The Times have a snap online Populus poll on the European veto, showing support for David Cameron’s decision. 57% of people thought that David Cameron was right to use the veto, with 14% disagreeing and 29% don’t know. 53% also agreed that the use of the veto showed that Cameron is willing to stand up for Britain.

On the impact of the veto, 56% of people thought that the use of the veto would reduce British influence in Europe (9% disagreed), 44% thought it would protect the City of London as a financial centre (12% disagreed). 24% thought the veto would weaken the prospect of economic recovery, 27% disagreed.

Finally, on the domestic political angle, 35% of people agreed that Cameron used the veto only because of pressure from his backbenchs, 22% disagreed. 35% of people agreed with the statement that the veto makes it less likely that the coalition will last, 16% disagree.

Fieldwork was conducted between Friday and Sunday, so would mostly have been before Nick Clegg cricitised the veto. The poll did not ask voting intention (the political crossbreaks in the Times’ write up are based on 2010 vote), so we’ll have to wait a bit longer to see if it has any impact there.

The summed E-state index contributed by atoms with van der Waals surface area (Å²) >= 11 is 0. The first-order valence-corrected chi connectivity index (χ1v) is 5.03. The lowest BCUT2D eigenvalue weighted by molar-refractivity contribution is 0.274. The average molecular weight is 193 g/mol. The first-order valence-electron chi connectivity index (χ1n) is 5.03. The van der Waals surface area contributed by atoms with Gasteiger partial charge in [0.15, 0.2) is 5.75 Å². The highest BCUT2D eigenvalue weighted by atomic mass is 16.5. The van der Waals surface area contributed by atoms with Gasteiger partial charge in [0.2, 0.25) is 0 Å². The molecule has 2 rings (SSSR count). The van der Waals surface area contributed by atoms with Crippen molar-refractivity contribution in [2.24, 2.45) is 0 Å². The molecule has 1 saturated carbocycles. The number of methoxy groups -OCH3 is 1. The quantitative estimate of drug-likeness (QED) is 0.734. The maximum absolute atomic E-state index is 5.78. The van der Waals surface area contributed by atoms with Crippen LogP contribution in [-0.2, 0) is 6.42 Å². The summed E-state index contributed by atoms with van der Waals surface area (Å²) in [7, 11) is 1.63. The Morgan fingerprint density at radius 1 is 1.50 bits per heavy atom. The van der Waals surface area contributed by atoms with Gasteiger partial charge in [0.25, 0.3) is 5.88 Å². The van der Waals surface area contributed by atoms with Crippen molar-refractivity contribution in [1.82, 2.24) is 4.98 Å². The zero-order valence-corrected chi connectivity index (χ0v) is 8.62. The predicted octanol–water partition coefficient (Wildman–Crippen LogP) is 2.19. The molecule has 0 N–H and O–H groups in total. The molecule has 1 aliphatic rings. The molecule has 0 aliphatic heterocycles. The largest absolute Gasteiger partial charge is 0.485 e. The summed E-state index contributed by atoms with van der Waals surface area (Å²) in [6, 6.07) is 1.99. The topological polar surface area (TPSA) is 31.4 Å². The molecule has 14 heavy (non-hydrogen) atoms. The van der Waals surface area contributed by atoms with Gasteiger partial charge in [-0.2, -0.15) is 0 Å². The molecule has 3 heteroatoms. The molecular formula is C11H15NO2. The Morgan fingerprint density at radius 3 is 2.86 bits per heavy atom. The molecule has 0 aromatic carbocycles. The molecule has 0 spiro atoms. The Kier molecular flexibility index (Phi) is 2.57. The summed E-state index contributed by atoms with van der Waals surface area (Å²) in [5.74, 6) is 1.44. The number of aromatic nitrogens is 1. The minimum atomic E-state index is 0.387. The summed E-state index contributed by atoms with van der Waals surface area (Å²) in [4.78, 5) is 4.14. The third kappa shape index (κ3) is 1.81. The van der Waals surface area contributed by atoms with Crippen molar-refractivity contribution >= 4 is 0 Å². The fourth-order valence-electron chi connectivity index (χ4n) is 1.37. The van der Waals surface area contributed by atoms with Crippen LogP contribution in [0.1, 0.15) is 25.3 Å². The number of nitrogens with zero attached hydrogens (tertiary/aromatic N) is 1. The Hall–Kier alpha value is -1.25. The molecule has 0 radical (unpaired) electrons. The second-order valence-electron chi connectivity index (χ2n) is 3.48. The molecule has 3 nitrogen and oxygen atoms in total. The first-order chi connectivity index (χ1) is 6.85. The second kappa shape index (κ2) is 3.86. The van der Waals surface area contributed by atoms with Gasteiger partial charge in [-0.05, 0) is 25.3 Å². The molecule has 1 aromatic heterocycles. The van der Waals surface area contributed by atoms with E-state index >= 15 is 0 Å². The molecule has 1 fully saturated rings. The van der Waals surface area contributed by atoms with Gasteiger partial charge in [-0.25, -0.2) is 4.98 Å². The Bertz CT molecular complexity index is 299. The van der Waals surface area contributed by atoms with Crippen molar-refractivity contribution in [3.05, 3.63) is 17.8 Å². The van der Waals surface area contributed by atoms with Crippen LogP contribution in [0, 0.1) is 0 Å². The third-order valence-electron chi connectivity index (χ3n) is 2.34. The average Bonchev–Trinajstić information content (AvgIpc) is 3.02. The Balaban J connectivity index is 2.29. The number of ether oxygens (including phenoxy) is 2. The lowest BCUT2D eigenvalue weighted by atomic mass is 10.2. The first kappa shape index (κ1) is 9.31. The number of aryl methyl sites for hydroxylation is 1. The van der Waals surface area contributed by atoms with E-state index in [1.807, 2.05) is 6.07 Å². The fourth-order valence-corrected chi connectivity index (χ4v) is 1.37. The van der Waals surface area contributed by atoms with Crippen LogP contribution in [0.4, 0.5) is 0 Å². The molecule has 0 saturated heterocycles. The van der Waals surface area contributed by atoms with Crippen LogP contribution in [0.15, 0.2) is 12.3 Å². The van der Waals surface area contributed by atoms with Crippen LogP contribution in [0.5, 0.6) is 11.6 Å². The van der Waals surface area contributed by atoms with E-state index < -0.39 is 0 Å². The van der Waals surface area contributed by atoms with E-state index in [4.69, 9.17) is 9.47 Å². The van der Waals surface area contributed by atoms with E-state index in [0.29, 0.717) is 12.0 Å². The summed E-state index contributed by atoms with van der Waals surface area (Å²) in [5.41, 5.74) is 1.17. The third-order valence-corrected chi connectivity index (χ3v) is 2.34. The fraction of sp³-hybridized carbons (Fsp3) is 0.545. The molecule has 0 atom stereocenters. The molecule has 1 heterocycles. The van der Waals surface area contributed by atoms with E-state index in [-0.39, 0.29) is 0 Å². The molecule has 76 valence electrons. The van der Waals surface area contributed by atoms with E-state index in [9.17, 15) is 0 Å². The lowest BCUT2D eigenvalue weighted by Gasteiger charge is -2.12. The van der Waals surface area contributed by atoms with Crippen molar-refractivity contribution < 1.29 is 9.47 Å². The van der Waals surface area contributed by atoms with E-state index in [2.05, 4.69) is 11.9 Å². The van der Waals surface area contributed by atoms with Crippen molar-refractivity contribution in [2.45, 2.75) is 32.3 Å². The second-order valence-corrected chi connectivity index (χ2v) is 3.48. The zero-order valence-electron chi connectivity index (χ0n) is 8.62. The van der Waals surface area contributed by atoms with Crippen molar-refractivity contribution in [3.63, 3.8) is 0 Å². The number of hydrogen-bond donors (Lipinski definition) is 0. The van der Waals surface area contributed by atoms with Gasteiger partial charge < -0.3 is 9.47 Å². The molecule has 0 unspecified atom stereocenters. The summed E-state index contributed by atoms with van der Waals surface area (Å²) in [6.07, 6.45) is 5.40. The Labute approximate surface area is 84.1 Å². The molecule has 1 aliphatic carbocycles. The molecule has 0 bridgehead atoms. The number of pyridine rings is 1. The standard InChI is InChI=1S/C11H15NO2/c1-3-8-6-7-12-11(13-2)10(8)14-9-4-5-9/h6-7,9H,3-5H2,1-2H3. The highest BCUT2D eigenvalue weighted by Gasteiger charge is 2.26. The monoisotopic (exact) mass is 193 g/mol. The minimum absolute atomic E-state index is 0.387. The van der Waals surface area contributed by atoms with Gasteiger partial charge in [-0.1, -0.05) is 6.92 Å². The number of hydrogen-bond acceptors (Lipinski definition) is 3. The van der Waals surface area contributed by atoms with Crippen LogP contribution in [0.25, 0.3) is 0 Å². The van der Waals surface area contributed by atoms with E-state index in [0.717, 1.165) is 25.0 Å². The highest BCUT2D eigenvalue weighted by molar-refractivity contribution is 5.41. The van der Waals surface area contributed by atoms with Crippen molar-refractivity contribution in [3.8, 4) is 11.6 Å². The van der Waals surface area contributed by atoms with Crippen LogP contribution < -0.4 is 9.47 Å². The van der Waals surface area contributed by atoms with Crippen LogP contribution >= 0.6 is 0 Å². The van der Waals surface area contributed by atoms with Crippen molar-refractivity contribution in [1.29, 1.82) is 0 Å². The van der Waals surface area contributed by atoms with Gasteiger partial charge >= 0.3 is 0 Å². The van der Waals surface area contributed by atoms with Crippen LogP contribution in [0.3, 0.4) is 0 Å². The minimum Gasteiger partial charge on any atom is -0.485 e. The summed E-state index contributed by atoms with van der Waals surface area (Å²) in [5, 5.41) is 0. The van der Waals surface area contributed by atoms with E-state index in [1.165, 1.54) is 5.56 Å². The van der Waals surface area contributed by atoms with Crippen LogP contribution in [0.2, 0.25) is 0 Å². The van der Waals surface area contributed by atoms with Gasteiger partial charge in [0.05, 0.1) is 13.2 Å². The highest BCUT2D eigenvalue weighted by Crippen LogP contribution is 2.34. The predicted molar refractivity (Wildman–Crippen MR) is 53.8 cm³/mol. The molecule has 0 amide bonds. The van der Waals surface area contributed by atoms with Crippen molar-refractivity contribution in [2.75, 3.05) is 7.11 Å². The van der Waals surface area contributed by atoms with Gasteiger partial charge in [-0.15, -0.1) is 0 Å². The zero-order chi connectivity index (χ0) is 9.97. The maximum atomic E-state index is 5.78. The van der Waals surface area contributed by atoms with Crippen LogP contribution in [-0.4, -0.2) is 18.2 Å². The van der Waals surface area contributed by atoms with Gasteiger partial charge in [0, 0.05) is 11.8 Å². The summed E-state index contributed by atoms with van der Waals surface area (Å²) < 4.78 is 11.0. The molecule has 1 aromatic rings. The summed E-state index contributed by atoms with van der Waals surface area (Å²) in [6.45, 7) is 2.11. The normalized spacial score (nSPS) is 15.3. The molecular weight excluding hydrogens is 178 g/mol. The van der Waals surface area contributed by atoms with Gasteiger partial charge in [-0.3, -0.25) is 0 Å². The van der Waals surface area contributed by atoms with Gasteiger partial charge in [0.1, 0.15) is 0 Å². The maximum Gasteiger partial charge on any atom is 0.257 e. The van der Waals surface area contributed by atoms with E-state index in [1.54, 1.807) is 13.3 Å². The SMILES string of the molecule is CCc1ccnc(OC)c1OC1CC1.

252 Responses to “Snap Populus poll on the veto”

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  1. @NEIL A
    Your post @11.24 last PM, is virtually a carbon copy of what I had said 2 days ago. This is where the whole thing becomes a bore,(not your post, the whole thing).
    We keep saying Cameron did right, they keep saying Cameron is a self abusing imbecile.

    The fact the Conservatives have done themselves a bit of political good by all this, is written of as super transient and “not a game changer”. Perhaps all that is so, perhaps not, but it does show what the British people think, a factor that seems not to matter much to the left.

  2. @JOHN MURPHY
    I regret making the comment you refer to regarding British blood in Northern Europe. Not because I said anything untrue or unjust, but because it always leads to some lefty preaching about bloody slavery, or the Russian loses at Stalingrad. This debate may not be about the history of Western Europe, but our, (Britain’s) part in it, has involved blood and treasure since the 13c. Not all of us English are prepared to forget that. I am, for the 900th time, like my leader, big on the single market. But I do not approve of being shafted by the the French on the basis of some greater good. Your “all men are brothers” philosophy is not mine.

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